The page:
Proposed non-discrimination ordinance passes first reading

Nashville's Metro Council has passed on first reading an ordinance filed by at-large Council member Megan Barry that would add gender identity and sexual orientation to Nashville's current non-discrimination clause for Metro employees. The vote was 24 to 9.

The ordinance must pass two additional readings before it becomes law. At-large Council members Barry, Tim Garrett, Ronnie Steine and Jerry Maynard are the ordinance’s primary sponsors. Barry has been a strong supporter of the legislation and promised to push for the ordinance last year.

The first reading of the bill passed with little discussion.

Councilman Robert Duvall asked for the bill to be pulled out from a group of bills set to be passed in unison on first reading, saying "we are all protected under the Constitution and do not need to be adding special exceptions for sexual orientation. We're wasting our time." His request failed to garner enough votes, and Councilwoman Barry asked that the bill be passed on first reading, which resulted in the 24 to 9 vote.

Councilman Erik Crafton asked the council staff to "find out the definition of what sexual orientation means" and wanted the Metro Human Relations Commission for their 2007 and 2008 statistics on complaints related to sexual orientation."

Barry asked for the bill to be moved to its second reading where the bill could be "deliberated and discussed by following our established processes."

Mayor Karl Dean has said he supports the ordinance.

I am against discrimination,” Dean said in a Nashville City Paper article. “Everyone should be treated fairly when it comes to employment with the Metropolitan Government. I support this ordinance.”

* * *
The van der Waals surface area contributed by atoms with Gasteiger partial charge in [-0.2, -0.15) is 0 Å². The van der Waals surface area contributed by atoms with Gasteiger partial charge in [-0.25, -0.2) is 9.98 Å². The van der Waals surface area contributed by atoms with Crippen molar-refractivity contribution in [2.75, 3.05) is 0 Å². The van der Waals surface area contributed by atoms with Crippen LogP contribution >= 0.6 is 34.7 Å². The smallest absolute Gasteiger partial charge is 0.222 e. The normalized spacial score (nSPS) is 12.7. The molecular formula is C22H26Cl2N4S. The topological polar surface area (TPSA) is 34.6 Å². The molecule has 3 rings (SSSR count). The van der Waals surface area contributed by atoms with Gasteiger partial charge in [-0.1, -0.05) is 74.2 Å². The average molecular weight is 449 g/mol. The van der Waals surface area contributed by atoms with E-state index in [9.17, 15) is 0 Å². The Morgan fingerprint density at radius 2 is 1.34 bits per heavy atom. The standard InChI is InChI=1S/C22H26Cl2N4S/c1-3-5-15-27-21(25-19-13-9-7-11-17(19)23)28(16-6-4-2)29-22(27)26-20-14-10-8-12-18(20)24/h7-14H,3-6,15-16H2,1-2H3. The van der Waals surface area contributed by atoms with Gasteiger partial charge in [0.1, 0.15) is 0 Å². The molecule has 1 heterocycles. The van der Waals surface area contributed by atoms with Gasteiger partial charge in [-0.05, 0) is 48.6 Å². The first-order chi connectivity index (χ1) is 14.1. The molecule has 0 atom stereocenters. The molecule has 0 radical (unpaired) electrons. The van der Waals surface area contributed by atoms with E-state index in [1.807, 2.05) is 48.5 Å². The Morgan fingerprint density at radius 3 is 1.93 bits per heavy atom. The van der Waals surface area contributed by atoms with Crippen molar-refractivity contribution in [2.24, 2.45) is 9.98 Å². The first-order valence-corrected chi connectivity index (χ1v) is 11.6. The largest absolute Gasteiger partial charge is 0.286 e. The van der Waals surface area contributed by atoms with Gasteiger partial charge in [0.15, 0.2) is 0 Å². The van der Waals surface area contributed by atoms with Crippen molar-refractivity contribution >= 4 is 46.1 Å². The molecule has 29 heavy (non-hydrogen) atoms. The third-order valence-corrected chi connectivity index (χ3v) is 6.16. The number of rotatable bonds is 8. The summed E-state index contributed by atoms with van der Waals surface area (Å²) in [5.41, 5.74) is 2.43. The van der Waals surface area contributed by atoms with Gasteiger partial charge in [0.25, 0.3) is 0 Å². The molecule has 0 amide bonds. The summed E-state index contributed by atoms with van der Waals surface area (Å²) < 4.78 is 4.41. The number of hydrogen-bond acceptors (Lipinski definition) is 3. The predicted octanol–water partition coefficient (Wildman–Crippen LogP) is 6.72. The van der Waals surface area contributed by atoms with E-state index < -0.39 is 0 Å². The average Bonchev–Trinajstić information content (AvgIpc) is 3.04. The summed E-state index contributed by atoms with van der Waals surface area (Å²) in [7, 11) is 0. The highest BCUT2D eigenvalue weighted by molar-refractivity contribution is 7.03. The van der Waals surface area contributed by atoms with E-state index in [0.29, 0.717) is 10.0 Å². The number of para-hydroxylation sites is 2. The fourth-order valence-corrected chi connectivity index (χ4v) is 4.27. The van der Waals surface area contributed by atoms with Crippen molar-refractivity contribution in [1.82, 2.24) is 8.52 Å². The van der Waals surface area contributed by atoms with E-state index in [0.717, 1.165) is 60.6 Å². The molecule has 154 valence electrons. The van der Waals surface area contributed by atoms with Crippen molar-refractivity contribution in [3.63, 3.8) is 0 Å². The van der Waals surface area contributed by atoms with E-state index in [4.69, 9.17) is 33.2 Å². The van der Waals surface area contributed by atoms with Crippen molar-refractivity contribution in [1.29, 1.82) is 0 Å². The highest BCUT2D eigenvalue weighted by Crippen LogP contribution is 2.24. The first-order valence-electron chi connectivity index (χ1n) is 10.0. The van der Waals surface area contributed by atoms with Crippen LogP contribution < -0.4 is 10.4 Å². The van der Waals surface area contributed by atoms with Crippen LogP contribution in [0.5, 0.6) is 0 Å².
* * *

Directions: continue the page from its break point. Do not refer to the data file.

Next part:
An effort to pass a similar ordinance failed in 2003.

Metro’s current nondiscrimination ordinance makes it unlawful to fail or refuse to hire, promote, fire or discriminate against an individual based on race, religion, creed, gender, national origin, color, age or disability.

TEP Chair Christopher Sanders was part of the audience watching the proceeding and said afterward that he was pleased.

"We're pleased with the results," Sanders said. "We have good working numbers to begin but we're going to have to build on those numbers, and work hard to hold them and increase the margin."

The Tennessee Eagle Forum and Family Action Council of Tennessee were present in the audience and were working on council votes to defeat the bill.

"We're in for a real fight," Sanders said.

A second reading of the ordinance could take place as soon as two weeks. The bill will now head to a council committee, with observers saying that it will probably land in the hands of the council personnel committee.

Barry is set to talk about the ordinance at the July 28 meeting of the Nashville GLBT Chamber of Commerce to be held at the Loew's Vanderbilt Plaza Hotel. She will be joined by Sanders, who will talk about TEP's efforts to pass the bill.

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